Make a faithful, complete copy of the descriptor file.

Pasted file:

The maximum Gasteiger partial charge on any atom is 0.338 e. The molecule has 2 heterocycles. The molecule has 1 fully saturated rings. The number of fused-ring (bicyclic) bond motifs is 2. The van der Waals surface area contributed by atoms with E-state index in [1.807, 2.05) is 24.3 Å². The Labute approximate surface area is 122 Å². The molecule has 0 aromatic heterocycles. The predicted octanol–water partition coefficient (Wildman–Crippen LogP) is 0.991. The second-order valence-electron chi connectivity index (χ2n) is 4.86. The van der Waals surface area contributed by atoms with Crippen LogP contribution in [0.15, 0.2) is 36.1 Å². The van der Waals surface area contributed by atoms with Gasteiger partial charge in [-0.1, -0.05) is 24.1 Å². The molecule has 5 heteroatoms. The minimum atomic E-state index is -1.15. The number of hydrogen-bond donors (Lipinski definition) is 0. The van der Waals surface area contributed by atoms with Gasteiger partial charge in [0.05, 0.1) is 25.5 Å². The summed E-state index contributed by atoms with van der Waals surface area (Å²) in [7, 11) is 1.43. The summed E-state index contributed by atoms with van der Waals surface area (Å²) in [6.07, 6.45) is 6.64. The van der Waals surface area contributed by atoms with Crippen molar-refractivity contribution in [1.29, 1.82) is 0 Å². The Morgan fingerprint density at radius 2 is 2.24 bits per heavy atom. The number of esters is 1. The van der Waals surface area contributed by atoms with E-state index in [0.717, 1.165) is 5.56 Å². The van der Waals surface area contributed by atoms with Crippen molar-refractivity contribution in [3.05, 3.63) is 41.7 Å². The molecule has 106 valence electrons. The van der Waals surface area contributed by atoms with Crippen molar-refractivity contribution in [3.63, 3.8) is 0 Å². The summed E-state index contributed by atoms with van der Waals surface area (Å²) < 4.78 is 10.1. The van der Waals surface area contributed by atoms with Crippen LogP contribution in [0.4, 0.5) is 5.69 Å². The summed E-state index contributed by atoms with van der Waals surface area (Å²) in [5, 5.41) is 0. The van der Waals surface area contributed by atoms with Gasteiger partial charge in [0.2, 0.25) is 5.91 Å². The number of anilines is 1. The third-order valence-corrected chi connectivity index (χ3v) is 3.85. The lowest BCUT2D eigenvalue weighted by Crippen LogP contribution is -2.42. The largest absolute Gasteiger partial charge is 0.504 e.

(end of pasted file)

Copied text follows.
The maximum Gasteiger partial charge on any atom is 0.338 e. The molecule has 2 heterocycles. The molecule has 1 fully saturated rings. The number of fused-ring (bicyclic) bond motifs is 2. The van der Waals surface area contributed by atoms with E-state index in [1.807, 2.05) is 24.3 Å². The Labute approximate surface area is 122 Å². The molecule has 0 aromatic heterocycles. The predicted octanol–water partition coefficient (Wildman–Crippen LogP) is 0.991. The second-order valence-electron chi connectivity index (χ2n) is 4.86. The van der Waals surface area contributed by atoms with Crippen LogP contribution in [0.15, 0.2) is 36.1 Å². The van der Waals surface area contributed by atoms with Gasteiger partial charge in [-0.1, -0.05) is 24.1 Å². The molecule has 5 heteroatoms. The minimum atomic E-state index is -1.15. The number of hydrogen-bond donors (Lipinski definition) is 0. The van der Waals surface area contributed by atoms with Gasteiger partial charge in [0.05, 0.1) is 25.5 Å². The summed E-state index contributed by atoms with van der Waals surface area (Å²) in [7, 11) is 1.43. The summed E-state index contributed by atoms with van der Waals surface area (Å²) in [6.07, 6.45) is 6.64. The van der Waals surface area contributed by atoms with Crippen molar-refractivity contribution in [1.29, 1.82) is 0 Å². The Morgan fingerprint density at radius 2 is 2.24 bits per heavy atom. The number of esters is 1. The van der Waals surface area contributed by atoms with E-state index in [0.717, 1.165) is 5.56 Å². The van der Waals surface area contributed by atoms with Crippen molar-refractivity contribution in [3.05, 3.63) is 41.7 Å². The molecule has 106 valence electrons. The van der Waals surface area contributed by atoms with Crippen molar-refractivity contribution in [3.63, 3.8) is 0 Å². The summed E-state index contributed by atoms with van der Waals surface area (Å²) < 4.78 is 10.1. The van der Waals surface area contributed by atoms with Crippen LogP contribution in [0.4, 0.5) is 5.69 Å². The summed E-state index contributed by atoms with van der Waals surface area (Å²) in [5, 5.41) is 0. The van der Waals surface area contributed by atoms with Gasteiger partial charge in [0.2, 0.25) is 5.91 Å². The number of anilines is 1. The third-order valence-corrected chi connectivity index (χ3v) is 3.85. The lowest BCUT2D eigenvalue weighted by Crippen LogP contribution is -2.42. The largest absolute Gasteiger partial charge is 0.504 e.